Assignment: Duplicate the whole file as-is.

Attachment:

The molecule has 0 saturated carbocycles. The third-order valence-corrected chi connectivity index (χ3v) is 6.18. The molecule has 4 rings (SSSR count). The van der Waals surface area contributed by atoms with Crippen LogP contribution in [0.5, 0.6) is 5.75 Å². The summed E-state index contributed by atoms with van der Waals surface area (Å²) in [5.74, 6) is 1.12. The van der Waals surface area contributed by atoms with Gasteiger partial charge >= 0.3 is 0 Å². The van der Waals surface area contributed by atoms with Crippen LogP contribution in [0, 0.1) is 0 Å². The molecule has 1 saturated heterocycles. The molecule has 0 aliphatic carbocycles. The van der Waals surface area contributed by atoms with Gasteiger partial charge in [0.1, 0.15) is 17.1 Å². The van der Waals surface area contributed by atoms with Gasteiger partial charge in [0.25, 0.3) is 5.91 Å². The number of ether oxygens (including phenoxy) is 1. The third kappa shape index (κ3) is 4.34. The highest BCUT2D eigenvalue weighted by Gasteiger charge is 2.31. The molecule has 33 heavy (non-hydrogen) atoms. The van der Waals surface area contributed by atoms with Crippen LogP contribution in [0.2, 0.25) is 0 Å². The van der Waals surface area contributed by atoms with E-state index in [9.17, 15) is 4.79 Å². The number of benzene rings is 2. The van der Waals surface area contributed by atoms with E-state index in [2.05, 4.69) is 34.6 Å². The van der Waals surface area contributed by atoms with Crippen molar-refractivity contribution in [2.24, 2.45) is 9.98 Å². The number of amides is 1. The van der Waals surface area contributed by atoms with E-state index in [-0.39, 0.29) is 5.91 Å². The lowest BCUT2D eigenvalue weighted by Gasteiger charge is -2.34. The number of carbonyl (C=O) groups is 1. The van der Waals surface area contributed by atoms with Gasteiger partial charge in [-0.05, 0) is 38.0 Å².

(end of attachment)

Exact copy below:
The molecule has 0 saturated carbocycles. The third-order valence-corrected chi connectivity index (χ3v) is 6.18. The molecule has 4 rings (SSSR count). The van der Waals surface area contributed by atoms with Crippen LogP contribution in [0.5, 0.6) is 5.75 Å². The summed E-state index contributed by atoms with van der Waals surface area (Å²) in [5.74, 6) is 1.12. The van der Waals surface area contributed by atoms with Gasteiger partial charge >= 0.3 is 0 Å². The van der Waals surface area contributed by atoms with Crippen LogP contribution in [0, 0.1) is 0 Å². The molecule has 1 saturated heterocycles. The molecule has 0 aliphatic carbocycles. The van der Waals surface area contributed by atoms with Gasteiger partial charge in [0.1, 0.15) is 17.1 Å². The van der Waals surface area contributed by atoms with Gasteiger partial charge in [0.25, 0.3) is 5.91 Å². The number of ether oxygens (including phenoxy) is 1. The third kappa shape index (κ3) is 4.34. The highest BCUT2D eigenvalue weighted by Gasteiger charge is 2.31. The molecule has 33 heavy (non-hydrogen) atoms. The van der Waals surface area contributed by atoms with Crippen LogP contribution in [0.2, 0.25) is 0 Å². The van der Waals surface area contributed by atoms with E-state index in [9.17, 15) is 4.79 Å². The number of benzene rings is 2. The van der Waals surface area contributed by atoms with E-state index in [2.05, 4.69) is 34.6 Å². The van der Waals surface area contributed by atoms with Crippen molar-refractivity contribution in [2.24, 2.45) is 9.98 Å². The number of amides is 1. The van der Waals surface area contributed by atoms with E-state index in [-0.39, 0.29) is 5.91 Å². The lowest BCUT2D eigenvalue weighted by Gasteiger charge is -2.34. The number of carbonyl (C=O) groups is 1. The van der Waals surface area contributed by atoms with Gasteiger partial charge in [-0.05, 0) is 38.0 Å².